Tuesday 24th March 2015
TomTrottier (Ottawa, Canada)

Ooops, the MCM 70/700 weighed about 20 lbs. Still quite portable in my backpack. See the Wikipedia article.

Monday 23rd March 2015
TomTrottier (Ottawa, Canada)

The writeup is incorrect to say "The Q1 System remained the world''s only self-contained, general purpose microcomputer system until Intel introduced the 8080 second generation microprocessor. " Since the MCM 70/700 was introduced in 1974 using the 8008, with a plasma display and dual cassette tape drives. The MCM was far more portable, weighing only 4lbs. I may have been the first person to hitchhike with a microcomputer, in the summer of 1974....

Monday 16th September 2013
Minny Driessen

In 1978/79? I worked for Daisy Systems Holland in Wijchen, Netherlands. At that time they were installing a Q1 computer system for the British Gorvernment in England if I remember correctly. Our in home office computer had 4 expansion slots for floppy disks, thinking back they must have been very advanced$ but I didnt realize it at that time.

Friday 26th July 2013
David Kavanaugh (Lake Ronkonkoma)

I had worked for them as well. It was my first job in microprocessor programming. I remember fixing a defect in their text editor that caused a $ of records for high volume disk packs. I also developed a code debugger where none existed before so I could fix the issue. Used it later for other areas.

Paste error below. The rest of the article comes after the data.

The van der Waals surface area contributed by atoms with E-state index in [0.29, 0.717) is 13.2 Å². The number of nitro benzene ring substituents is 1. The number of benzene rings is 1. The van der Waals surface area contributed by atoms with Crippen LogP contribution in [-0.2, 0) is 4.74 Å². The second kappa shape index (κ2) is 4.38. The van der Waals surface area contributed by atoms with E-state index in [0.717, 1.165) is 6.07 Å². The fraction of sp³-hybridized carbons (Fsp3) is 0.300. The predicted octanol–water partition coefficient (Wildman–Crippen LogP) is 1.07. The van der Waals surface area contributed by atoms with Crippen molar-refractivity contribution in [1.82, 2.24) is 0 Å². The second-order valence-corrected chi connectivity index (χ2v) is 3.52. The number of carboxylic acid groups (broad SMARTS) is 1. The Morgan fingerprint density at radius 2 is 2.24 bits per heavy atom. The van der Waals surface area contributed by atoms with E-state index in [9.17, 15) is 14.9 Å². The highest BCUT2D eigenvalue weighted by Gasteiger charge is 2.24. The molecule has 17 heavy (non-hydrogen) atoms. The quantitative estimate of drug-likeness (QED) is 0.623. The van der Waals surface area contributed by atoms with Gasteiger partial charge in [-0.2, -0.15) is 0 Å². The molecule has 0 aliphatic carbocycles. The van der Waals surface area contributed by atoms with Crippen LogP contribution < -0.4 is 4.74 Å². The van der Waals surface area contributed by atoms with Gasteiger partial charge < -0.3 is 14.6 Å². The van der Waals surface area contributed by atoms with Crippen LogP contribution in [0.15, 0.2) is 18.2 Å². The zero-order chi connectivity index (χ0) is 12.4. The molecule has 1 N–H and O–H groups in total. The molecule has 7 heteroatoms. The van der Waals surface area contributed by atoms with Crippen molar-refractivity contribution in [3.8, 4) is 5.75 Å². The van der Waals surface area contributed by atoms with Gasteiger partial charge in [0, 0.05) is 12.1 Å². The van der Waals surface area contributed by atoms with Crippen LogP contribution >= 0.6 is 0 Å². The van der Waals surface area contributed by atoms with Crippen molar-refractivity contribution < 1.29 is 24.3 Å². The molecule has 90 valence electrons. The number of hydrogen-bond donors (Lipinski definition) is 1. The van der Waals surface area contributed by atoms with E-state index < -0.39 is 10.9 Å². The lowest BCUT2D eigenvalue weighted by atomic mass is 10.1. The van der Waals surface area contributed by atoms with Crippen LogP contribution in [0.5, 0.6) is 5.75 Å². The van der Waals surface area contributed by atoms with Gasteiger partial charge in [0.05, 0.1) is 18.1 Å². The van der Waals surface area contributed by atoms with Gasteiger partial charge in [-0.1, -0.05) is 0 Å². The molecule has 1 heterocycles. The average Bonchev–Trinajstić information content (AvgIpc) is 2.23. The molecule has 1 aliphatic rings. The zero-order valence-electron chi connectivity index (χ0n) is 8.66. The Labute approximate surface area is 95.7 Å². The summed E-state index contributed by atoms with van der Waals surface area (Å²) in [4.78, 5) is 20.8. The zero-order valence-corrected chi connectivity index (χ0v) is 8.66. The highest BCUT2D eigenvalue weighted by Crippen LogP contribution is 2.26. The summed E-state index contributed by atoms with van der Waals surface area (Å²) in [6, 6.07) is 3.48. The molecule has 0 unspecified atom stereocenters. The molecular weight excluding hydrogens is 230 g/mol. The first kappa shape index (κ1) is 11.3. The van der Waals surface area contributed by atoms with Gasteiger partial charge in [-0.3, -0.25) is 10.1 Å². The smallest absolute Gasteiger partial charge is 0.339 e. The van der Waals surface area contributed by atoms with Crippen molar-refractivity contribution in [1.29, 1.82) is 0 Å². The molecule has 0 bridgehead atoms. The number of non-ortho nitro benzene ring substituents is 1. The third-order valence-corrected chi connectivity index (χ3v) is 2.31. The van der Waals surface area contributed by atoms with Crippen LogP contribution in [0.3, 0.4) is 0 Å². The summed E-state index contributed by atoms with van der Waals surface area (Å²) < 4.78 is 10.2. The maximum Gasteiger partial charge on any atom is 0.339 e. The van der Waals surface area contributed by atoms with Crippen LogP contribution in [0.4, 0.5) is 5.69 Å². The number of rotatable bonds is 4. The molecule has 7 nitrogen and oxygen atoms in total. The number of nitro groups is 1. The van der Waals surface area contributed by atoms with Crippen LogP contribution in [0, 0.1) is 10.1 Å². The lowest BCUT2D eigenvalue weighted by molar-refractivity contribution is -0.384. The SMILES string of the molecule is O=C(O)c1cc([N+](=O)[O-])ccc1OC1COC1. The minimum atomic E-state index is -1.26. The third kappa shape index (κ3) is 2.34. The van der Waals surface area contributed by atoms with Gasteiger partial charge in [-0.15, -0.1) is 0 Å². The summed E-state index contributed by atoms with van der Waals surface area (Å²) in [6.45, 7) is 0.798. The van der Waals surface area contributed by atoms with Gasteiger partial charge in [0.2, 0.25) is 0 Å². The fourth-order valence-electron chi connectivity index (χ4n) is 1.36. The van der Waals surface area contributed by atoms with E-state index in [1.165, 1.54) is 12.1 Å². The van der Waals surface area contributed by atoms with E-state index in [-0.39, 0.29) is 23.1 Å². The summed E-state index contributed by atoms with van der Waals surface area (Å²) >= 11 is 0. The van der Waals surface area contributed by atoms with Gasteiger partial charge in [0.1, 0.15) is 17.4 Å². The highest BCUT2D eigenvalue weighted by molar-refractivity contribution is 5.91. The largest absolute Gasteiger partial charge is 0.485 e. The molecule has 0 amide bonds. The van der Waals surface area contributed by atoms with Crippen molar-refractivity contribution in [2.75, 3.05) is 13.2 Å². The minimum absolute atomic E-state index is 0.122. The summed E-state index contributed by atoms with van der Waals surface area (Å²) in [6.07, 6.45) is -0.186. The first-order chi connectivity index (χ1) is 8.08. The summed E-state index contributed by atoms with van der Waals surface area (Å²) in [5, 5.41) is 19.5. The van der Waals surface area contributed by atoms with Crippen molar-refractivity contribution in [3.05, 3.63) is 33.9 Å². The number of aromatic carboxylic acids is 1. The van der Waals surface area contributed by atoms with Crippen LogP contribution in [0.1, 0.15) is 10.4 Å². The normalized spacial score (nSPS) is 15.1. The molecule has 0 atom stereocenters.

Friday 9th March 2012
Joe Prevete (Searingtown, NY)

Also an employee from first job out of college as a tech writer...I do miss those 8-inch floppy days...jprev.

Sunday 4th December 2011
Karl Wacker (USA)

I worked for 6+ years at Q1.

The 8008 system had an intigrated keyboard/ single line 80 charater plasma display and daisy wheel printer as a console, and 2 hard sectored floppy drives.

I came on board just as the 8080 system was introduced $Q1/LMC$ it had in the console a keyboard, a 6 line 37 char plasma display and daisy wheel printer, and up to 4 floppy drives $8" single density, variable sector length from 8 - 511 bytes/sector$, 6K ROM, 8K - 48K RAM, custom operating system, and used a version oif PL/1, which could complile oand execute on a base system $8K RAM, single floppy$.